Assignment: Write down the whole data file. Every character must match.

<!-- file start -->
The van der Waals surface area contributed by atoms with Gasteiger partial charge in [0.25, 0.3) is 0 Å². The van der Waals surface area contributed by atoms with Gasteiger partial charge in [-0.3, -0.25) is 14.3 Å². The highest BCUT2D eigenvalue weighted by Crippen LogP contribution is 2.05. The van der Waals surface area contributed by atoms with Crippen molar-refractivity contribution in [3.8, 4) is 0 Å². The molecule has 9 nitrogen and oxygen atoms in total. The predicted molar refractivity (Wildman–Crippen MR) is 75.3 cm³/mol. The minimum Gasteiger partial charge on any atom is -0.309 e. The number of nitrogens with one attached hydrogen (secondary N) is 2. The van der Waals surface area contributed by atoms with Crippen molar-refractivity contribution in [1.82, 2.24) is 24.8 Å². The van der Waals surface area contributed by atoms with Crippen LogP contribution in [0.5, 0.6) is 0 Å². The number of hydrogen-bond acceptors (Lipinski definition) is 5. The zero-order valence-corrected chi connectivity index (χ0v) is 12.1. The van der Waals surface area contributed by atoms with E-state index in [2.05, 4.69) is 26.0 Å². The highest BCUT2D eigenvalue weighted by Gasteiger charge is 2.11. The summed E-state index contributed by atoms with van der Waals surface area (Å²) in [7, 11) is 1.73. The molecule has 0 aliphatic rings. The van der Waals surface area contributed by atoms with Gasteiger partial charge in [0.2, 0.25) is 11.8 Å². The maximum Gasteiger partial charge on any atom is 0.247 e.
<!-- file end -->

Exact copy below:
The van der Waals surface area contributed by atoms with Gasteiger partial charge in [0.25, 0.3) is 0 Å². The van der Waals surface area contributed by atoms with Gasteiger partial charge in [-0.3, -0.25) is 14.3 Å². The highest BCUT2D eigenvalue weighted by Crippen LogP contribution is 2.05. The van der Waals surface area contributed by atoms with Crippen molar-refractivity contribution in [3.8, 4) is 0 Å². The molecule has 9 nitrogen and oxygen atoms in total. The predicted molar refractivity (Wildman–Crippen MR) is 75.3 cm³/mol. The minimum Gasteiger partial charge on any atom is -0.309 e. The number of nitrogens with one attached hydrogen (secondary N) is 2. The van der Waals surface area contributed by atoms with Crippen molar-refractivity contribution in [1.82, 2.24) is 24.8 Å². The van der Waals surface area contributed by atoms with Crippen LogP contribution in [0.5, 0.6) is 0 Å². The number of hydrogen-bond acceptors (Lipinski definition) is 5. The zero-order valence-corrected chi connectivity index (χ0v) is 12.1. The van der Waals surface area contributed by atoms with E-state index in [2.05, 4.69) is 26.0 Å². The highest BCUT2D eigenvalue weighted by Gasteiger charge is 2.11. The summed E-state index contributed by atoms with van der Waals surface area (Å²) in [7, 11) is 1.73. The molecule has 0 aliphatic rings. The van der Waals surface area contributed by atoms with Gasteiger partial charge in [0.2, 0.25) is 11.8 Å². The maximum Gasteiger partial charge on any atom is 0.247 e.